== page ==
In the seven states with the most sweeping reporting requirements — Connecticut, Illinois, Maryland, Missouri, Nebraska, North Carolina and Rhode Island — the data show police officers are more likely to pull over black drivers than white ones, given their share of the local driving-age population.

By itself, that proves little, because other factors besides race could be in play. More telling, many researchers agree, is what happens after a vehicle is pulled over — especially whether officers use their legal discretion to search a car or its occupants and whether those searches uncover illegal contraband. A search can also be made without consent if an officer has probable cause to suspect a crime. In the four states that track the results of consent searches, officers were more likely to conduct them when the driver was black, even though they consistently found drugs, guns or other contraband more often if the driver was white.


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The same pattern held true with probable-cause searches in Illinois and North Carolina, the two states that carefully record them. Searches are not common — officers in North Carolina, for example, conduct them in just one in 40 traffic stops. But they have an outsize impact on police-civilian relations.

Surveys show that minorities, especially blacks, are much less likely than whites to say officers acted properly at a traffic stop. But far fewer drivers of all races rate the police positively if they are searched. In most of the states that monitor traffic stops most intensely, officials acknowledge that this close attention has not had a discernible effect. In Missouri, which has collected data for 15 years, Chris Koster, the state attorney general, has said the differences in how black and white motorists are treated are bigger than ever. But Rhode Island and Connecticut have each revised practices.

After studies in and found racially disparate treatment at traffic stops, Rhode Island revamped its law enforcement training regimen. A study indicated that officers had become more judicious, conducting fewer consent and probable-cause searches of vehicles, but finding contraband more often. In three cities and two of 12 state police districts, state officials said, racial differences in the treatment of motorists were unmistakable. The state is pushing police administrators to explain why. Analysts are also comparing traffic-stop data from officers who patrol similar beats, which some researchers consider the most reliable way to uncover bias, implicit or overt.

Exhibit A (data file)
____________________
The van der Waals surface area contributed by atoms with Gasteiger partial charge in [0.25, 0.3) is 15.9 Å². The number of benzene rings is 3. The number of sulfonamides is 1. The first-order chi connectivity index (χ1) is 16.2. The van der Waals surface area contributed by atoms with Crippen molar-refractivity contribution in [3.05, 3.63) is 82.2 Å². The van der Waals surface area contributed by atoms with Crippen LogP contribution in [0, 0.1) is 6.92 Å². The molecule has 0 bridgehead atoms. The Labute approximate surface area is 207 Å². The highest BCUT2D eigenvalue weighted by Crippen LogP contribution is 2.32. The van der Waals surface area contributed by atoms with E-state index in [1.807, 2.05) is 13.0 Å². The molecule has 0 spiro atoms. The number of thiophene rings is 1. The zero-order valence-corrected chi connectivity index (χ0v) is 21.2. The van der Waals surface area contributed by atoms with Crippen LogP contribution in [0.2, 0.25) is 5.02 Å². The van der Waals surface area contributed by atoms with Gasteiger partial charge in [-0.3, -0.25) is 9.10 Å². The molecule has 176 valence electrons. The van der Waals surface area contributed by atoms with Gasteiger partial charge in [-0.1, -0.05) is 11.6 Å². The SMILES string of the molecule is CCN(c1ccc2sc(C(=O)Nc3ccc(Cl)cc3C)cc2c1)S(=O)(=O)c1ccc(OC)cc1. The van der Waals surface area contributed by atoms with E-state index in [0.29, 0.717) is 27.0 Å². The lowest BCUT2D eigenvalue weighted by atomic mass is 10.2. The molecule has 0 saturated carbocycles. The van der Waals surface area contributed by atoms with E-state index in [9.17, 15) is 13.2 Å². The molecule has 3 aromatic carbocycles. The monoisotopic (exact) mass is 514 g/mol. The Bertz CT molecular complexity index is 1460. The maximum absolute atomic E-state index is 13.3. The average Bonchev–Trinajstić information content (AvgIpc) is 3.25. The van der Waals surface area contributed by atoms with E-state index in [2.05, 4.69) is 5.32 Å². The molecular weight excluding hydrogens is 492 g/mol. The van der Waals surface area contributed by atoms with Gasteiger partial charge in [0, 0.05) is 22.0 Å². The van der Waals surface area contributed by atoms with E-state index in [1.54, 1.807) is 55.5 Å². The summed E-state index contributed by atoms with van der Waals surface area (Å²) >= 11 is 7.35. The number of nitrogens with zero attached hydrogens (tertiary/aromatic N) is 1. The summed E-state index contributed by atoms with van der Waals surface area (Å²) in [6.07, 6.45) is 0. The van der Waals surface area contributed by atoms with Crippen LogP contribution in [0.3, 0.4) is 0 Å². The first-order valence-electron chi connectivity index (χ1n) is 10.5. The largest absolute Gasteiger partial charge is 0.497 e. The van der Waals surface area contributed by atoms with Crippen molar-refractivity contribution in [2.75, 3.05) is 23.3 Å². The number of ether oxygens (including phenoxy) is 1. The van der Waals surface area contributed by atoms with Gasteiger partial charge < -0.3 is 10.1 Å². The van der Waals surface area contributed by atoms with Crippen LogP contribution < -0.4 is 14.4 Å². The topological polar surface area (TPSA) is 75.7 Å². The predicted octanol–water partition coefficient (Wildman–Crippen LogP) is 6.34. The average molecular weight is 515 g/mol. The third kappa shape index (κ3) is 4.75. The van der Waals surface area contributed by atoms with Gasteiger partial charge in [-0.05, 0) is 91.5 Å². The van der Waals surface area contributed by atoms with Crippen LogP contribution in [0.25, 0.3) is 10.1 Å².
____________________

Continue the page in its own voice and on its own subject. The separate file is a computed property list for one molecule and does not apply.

One change is already in place: Officers now must give every stopped motorist a card explaining how to file a complaint. Across the country, the latest outcries over police-minority relations have revived interest in monitoring: California just passed a law requiring officers to record both traffic and pedestrian stops. In North Carolina, mounds of traffic-stop data lay dormant for a decade before academics like Frank R. Baumgartner, a University of North Carolina political science professor, began sifting through the statistics for evidence of bias in The Southern Coalition for Social Justice, a nonprofit advocacy group based in Durham, has used the patterns of racial disparities to bolster demands for restrictions on searches and other changes.

Greensboro has long cherished its reputation as a Southern progressive standout. Board of Education, although it was among the last to actually do so. But this is also where hundreds of National Guardsmen suppressed black student protesters in and where, a decade later, five protesters were murdered at an anti-Ku Klux Klan rally conspicuously devoid of police protection.

The Rev. Johnson said at a recent meeting about police behavior at the Beloved Community Center. The Times analyzed tens of thousands of traffic stops made by hundreds of officers since McDevitt of Northeastern University said. Most black Greensboro drivers were stopped for regulatory or equipment violations, infractions that officers have the discretion to ignore.